Christian art? Art is art; painting is painting; music is music; a story is a story. If it’s bad art, it’s bad religion, no matter how pious the subject. If it’s good art…. And there the questions start coming, questions which it would be simpler to evade.
In college I read some aesthetics: Plato, Aristotle; a great chronological jump to Lamb, Coleridge, Wordsworth, Pater, Ruskin. Plato spoke of the necessity for divine madness in the poet. It is a frightening thing to open oneself to this strange and dark side of the divine; it means letting go of our sane self-control, that control which gives us the illusion of safety. But safety is only an illusion, and letting it go is part of listening to the silence, and to the Spirit.
Plato also wrote – and I lettered this in firm italic letters and posted it on my dorm-room door – All learning which is acquired under compulsion has no hold upon the mind.
I’m not sure he was right there. During my school and college years I learned a good bit under at least moderate compulsion. I’d never have taken math or science had they been optional 9but I enjoyed the poster on my dormitory door!)
What I remember from Ruskin is the phrase the cursed animosity of inanimate objects, which I mutter under my breath when I get in a tangle of wire coat hangers. I also wonder if there is any such thing as an inanimate object.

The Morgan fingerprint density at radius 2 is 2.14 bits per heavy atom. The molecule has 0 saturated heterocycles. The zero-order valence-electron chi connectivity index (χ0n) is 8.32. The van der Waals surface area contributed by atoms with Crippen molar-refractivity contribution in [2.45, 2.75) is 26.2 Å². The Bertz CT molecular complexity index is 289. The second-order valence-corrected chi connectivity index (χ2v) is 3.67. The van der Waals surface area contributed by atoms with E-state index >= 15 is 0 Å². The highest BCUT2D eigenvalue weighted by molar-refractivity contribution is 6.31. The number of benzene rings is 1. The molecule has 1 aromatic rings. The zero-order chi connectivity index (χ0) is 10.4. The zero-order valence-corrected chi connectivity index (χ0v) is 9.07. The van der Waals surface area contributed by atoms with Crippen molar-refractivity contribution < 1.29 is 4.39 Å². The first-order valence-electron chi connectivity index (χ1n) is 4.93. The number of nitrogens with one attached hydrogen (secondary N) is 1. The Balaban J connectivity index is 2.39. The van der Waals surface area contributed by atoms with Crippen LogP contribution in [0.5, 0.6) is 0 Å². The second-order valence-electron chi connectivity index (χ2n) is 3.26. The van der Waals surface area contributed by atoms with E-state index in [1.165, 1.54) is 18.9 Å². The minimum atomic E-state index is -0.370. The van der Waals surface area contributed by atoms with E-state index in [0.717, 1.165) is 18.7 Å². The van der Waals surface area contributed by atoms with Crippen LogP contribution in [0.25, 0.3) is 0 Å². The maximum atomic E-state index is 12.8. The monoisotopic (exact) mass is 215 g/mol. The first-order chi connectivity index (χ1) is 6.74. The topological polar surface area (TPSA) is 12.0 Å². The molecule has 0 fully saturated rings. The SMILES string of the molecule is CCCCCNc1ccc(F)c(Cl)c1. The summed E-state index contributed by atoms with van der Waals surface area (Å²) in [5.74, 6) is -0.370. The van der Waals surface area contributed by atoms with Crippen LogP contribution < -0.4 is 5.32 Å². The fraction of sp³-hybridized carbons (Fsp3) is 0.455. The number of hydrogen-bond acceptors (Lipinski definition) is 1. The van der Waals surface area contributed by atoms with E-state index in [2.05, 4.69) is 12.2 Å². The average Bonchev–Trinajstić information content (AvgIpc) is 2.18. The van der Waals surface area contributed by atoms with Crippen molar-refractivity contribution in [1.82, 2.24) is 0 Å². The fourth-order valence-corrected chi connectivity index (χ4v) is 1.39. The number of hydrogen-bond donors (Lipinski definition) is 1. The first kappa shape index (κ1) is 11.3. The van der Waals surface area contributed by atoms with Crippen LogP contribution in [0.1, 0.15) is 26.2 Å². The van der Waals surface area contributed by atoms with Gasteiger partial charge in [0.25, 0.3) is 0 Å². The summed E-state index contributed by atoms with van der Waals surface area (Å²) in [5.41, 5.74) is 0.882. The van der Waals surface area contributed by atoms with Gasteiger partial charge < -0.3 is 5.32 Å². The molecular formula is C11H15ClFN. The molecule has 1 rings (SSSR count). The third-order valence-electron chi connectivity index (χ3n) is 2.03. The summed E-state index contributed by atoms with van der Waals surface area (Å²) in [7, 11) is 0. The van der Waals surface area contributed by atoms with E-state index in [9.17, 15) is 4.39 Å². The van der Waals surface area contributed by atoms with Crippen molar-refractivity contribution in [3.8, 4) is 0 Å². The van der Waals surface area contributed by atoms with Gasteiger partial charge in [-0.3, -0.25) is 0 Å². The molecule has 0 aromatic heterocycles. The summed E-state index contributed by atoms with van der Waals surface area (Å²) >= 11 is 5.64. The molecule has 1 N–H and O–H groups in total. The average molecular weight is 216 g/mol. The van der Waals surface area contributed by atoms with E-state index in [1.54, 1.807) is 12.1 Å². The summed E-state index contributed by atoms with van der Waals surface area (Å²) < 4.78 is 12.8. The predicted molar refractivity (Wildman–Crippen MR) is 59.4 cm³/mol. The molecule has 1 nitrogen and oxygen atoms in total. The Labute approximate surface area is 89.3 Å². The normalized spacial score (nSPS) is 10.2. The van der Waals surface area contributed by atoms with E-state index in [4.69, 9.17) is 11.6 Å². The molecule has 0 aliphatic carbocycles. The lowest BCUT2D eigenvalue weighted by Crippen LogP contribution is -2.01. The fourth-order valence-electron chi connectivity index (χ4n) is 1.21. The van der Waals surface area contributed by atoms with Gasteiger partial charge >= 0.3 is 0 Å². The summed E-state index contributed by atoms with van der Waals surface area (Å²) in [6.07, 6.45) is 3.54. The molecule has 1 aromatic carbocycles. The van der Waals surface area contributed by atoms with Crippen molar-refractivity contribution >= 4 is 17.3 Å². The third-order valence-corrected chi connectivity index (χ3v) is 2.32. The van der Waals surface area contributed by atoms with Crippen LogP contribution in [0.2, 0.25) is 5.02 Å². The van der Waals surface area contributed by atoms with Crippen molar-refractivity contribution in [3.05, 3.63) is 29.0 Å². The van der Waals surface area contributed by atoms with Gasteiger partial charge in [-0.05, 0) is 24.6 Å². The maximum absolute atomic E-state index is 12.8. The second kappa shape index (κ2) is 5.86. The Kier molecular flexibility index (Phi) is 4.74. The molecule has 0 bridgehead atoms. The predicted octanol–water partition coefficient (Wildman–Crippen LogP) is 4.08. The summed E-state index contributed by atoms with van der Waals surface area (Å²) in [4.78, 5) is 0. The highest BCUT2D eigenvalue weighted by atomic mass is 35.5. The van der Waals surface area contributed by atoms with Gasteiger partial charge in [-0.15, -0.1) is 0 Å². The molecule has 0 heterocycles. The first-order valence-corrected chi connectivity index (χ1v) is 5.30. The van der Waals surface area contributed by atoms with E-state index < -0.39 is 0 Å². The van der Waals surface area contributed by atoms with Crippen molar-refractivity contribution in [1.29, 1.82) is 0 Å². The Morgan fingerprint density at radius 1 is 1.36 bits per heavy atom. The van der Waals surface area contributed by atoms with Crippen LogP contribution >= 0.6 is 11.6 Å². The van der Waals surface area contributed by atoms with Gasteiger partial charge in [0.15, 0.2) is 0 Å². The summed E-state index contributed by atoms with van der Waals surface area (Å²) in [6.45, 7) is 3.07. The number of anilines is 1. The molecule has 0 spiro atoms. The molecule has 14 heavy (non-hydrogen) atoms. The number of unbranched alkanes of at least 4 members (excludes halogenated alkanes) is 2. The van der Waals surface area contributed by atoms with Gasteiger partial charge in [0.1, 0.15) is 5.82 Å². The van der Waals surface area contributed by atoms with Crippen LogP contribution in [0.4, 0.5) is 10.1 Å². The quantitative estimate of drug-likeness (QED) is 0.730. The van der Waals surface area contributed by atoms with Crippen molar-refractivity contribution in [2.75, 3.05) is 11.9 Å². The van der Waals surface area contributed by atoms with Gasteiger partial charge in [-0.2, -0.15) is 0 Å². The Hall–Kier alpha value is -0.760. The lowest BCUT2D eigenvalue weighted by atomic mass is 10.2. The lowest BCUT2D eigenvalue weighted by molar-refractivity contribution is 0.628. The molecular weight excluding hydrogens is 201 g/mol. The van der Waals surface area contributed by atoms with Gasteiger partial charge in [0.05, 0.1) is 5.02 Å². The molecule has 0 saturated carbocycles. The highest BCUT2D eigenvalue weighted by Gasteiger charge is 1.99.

From Coleridge comes the phrase the willing suspension of disbelief, that ability to believe which is born firmly in all children, and which too often withers as we are taught that the world of faerie and imagination is not true.
Aristotle reinforces Coleridge when he writes, That which is impossible and probable is better than that which is possible and improbable.
Not long after I was out of college I read Leo Tolstoy’s What Is Art? I approached it with reverence and hope. Surely this great writer would provide me with the definitive definition, would show me all the answers. He didn’t, and I was naive to expect him to. Generally what is more important than getting watertight answers is learning to ask the right questions.
What do they have in common, all these people I read in college and thereafter? All men, and all dead. Their distance from us in chronology seems to give them overwhelming authority. But they were not dead when they wrote, and they were as human as the rest of us. They caught colds in damp weather and had occasional pimples in adolescence. I like to think that they enjoyed making love, spending an evening with friends, tramping through the woods with the dogs. The fact that they were men simply speaks for their day when women may have been powers behind the throne, but they were kept behind it.
Whatever possessed these writers to sit down and write their views on the creative process? Maybe they were prodded, as I have been, and Maybe at least a few of them hesitated at the presumption of it.
From “Walking on Water” by Madeleine L’Engle